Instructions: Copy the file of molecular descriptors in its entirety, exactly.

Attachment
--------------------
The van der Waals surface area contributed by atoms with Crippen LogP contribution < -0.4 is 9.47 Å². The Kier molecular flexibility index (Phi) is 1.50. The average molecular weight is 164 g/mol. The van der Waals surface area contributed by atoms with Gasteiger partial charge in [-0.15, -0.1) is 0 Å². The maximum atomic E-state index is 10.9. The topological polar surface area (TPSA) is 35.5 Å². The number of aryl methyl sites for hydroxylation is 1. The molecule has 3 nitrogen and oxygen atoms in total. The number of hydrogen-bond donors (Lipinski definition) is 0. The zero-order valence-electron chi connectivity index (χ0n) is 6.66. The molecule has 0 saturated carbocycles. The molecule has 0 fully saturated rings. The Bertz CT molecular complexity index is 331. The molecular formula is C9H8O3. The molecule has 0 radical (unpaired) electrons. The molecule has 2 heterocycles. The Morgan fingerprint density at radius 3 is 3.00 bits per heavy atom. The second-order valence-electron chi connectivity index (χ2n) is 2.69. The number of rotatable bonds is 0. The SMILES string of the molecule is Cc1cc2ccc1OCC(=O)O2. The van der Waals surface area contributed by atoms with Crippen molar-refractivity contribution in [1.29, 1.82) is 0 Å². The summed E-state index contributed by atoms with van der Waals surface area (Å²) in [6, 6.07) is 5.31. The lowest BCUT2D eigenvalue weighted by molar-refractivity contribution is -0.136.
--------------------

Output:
The van der Waals surface area contributed by atoms with Crippen LogP contribution < -0.4 is 9.47 Å². The Kier molecular flexibility index (Phi) is 1.50. The average molecular weight is 164 g/mol. The van der Waals surface area contributed by atoms with Gasteiger partial charge in [-0.15, -0.1) is 0 Å². The maximum atomic E-state index is 10.9. The topological polar surface area (TPSA) is 35.5 Å². The number of aryl methyl sites for hydroxylation is 1. The molecule has 3 nitrogen and oxygen atoms in total. The number of hydrogen-bond donors (Lipinski definition) is 0. The zero-order valence-electron chi connectivity index (χ0n) is 6.66. The molecule has 0 saturated carbocycles. The molecule has 0 fully saturated rings. The Bertz CT molecular complexity index is 331. The molecular formula is C9H8O3. The molecule has 0 radical (unpaired) electrons. The molecule has 2 heterocycles. The Morgan fingerprint density at radius 3 is 3.00 bits per heavy atom. The second-order valence-electron chi connectivity index (χ2n) is 2.69. The number of rotatable bonds is 0. The SMILES string of the molecule is Cc1cc2ccc1OCC(=O)O2. The van der Waals surface area contributed by atoms with Crippen molar-refractivity contribution in [1.29, 1.82) is 0 Å². The summed E-state index contributed by atoms with van der Waals surface area (Å²) in [6, 6.07) is 5.31. The lowest BCUT2D eigenvalue weighted by molar-refractivity contribution is -0.136.